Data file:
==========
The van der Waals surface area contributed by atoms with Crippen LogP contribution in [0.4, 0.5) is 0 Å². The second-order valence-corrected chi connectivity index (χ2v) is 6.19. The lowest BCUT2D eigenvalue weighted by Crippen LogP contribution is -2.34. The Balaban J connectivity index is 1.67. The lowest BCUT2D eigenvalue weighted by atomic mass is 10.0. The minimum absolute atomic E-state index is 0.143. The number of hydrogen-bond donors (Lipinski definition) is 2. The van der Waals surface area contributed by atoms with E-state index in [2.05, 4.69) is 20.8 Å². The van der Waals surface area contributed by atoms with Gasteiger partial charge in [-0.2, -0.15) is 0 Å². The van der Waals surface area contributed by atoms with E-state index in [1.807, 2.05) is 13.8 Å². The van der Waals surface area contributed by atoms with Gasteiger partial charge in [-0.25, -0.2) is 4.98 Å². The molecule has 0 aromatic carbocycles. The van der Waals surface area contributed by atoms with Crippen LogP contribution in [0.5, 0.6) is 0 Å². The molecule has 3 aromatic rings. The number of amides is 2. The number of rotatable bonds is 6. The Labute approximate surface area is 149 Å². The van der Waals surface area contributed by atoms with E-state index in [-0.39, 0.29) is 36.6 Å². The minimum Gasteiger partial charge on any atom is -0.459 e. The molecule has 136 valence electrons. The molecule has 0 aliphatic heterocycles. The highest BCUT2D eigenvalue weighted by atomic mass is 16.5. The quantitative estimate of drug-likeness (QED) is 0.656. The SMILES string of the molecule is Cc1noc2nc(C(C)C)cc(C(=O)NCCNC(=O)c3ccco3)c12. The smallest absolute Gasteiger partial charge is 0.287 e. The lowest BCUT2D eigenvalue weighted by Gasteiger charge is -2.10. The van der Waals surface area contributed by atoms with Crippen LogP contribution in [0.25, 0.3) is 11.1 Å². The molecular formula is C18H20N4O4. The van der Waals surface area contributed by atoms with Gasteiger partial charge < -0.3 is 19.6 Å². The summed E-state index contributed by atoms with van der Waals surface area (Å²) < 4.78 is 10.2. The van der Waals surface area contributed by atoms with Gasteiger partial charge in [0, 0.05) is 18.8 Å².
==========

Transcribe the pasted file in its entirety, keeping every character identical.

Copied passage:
The van der Waals surface area contributed by atoms with Crippen LogP contribution in [0.4, 0.5) is 0 Å². The second-order valence-corrected chi connectivity index (χ2v) is 6.19. The lowest BCUT2D eigenvalue weighted by Crippen LogP contribution is -2.34. The Balaban J connectivity index is 1.67. The lowest BCUT2D eigenvalue weighted by atomic mass is 10.0. The minimum absolute atomic E-state index is 0.143. The number of hydrogen-bond donors (Lipinski definition) is 2. The van der Waals surface area contributed by atoms with E-state index in [2.05, 4.69) is 20.8 Å². The van der Waals surface area contributed by atoms with Gasteiger partial charge in [-0.2, -0.15) is 0 Å². The van der Waals surface area contributed by atoms with E-state index in [1.807, 2.05) is 13.8 Å². The van der Waals surface area contributed by atoms with Gasteiger partial charge in [-0.25, -0.2) is 4.98 Å². The molecule has 0 aromatic carbocycles. The van der Waals surface area contributed by atoms with Crippen LogP contribution in [0.5, 0.6) is 0 Å². The molecule has 3 aromatic rings. The number of amides is 2. The number of rotatable bonds is 6. The Labute approximate surface area is 149 Å². The van der Waals surface area contributed by atoms with E-state index in [-0.39, 0.29) is 36.6 Å². The minimum Gasteiger partial charge on any atom is -0.459 e. The molecule has 136 valence electrons. The molecule has 0 aliphatic heterocycles. The highest BCUT2D eigenvalue weighted by atomic mass is 16.5. The quantitative estimate of drug-likeness (QED) is 0.656. The SMILES string of the molecule is Cc1noc2nc(C(C)C)cc(C(=O)NCCNC(=O)c3ccco3)c12. The smallest absolute Gasteiger partial charge is 0.287 e. The lowest BCUT2D eigenvalue weighted by Gasteiger charge is -2.10. The van der Waals surface area contributed by atoms with Crippen LogP contribution in [0.25, 0.3) is 11.1 Å². The molecular formula is C18H20N4O4. The van der Waals surface area contributed by atoms with Gasteiger partial charge < -0.3 is 19.6 Å². The summed E-state index contributed by atoms with van der Waals surface area (Å²) < 4.78 is 10.2. The van der Waals surface area contributed by atoms with Gasteiger partial charge in [0, 0.05) is 18.8 Å².